“If he’s got four points in the third quarter, he’s still making the right play in the third quarter, which is very unique for a young player. He was doing that at Santa Clara, and he’s skilled. He’s a shoot-pass-dribble, and he’s got defensive skills that have caught up.
The Oklahoma City Thunder have been rebuilding since they traded their former franchise stars Russell Westbrook to Houston and Paul George to the Los Angeles Clippers in 2019, and Chris Paul to Phoenix the following year. Their longtime general manager Sam Presti finessed a barrel load of first-round draft picks from those trades, and are now the youngest team in the league (average player age 23.14 years old).
Daigneault further explained about the way the Thunder tests its rookies by seeing how well they offensively and defensively “clear the first hurdle” in front of them. If they don’t clear it, then the team works to develop them to leap over it. But Williams is a rookie who Daigneault described as successfully clearing multiple ones placed in his path.
That includes Daigneault’s praise for how Williams guarded Celtics All-Stars Jaylen Brown and Jayson Tatum at Boston on Nov. 14, and when Williams was assigned to check LeBron James on Feb. 7 in Los Angeles, the night he became the league’s all-time leading scorer.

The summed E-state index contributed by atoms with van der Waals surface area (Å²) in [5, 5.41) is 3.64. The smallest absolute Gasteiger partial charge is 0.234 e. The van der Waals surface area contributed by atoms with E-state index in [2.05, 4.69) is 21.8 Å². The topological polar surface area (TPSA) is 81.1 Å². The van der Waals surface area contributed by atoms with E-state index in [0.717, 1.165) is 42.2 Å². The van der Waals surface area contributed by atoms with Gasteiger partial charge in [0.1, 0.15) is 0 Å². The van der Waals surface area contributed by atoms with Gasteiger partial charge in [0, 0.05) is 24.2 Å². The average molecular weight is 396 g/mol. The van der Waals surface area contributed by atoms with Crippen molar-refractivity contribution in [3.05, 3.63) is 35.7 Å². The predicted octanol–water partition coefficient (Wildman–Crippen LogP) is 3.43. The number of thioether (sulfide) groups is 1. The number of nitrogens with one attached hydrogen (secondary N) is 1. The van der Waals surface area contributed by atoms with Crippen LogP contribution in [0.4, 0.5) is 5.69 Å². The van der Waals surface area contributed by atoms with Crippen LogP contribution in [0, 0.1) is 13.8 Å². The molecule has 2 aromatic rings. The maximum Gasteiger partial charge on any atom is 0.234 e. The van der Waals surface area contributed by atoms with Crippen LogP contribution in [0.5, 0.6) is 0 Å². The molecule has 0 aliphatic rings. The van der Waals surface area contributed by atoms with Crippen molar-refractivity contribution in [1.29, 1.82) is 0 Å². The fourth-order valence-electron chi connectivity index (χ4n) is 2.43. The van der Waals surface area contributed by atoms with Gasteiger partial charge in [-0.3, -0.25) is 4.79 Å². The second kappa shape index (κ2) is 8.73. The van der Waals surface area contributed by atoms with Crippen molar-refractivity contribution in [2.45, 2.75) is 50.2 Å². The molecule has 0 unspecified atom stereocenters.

Then he had to task of initiating the Thunder’s offense and guarding Booker.
“I’m just accepting the challenge. Obviously, he had a lot of points,” Williams said with a chuckle about Booker scoring 25. “Just going out there and getting these experiences now is good. I think it kind of let’s me know what I need to work on offensively and defensively.
“Just trying to learn from the guys and also learn who I’m playing against, see how he pick his spot. But it’s fun to compete and it’s cool that the coaching staff has a lot of trust in me. They’re willing to kind of throw me out there in those situations, and I’m not backing down from whoever’s in the situation or task is.”
But what Williams is mostly proud about is his younger brother and Perry senior Cody Williams, who was named a McDonalds High School All-American earlier this month and is committed to Colorado.
He was projected as the No. 2 overall pick in ESPN’s 2024 NBA mock draft on Wednesday.
“Obviously, the Draft Express thing I can’t really relate to that. I wasn’t really on anything. So he’s ahead of me in that way,” Williams said about his brother Cody while laughing. “But it’s really cool just kind of knowing I molded a lot of that, and being a part of watching him go through his own experiences at his own rate is really awesome.”
Cody Williams helped lead the No. 1 Pumas to their Open Division state semifinal win over No. 13 Scottsdale Desert Mountain also on Friday.
“It kind of went for him not really wanting to go, and now since I’ve left to kind of seeing a lot of this stuff where he would see me going to the gym late at night and skip hanging out with friends to go workout,” Williams said about Cody.
“He really adapted and kind of jumped into that and it’s really cool to watch him grow up. He’s kind of seeing what his work will get him and he’s been playing really well. I’m excited to see what’s next for him.”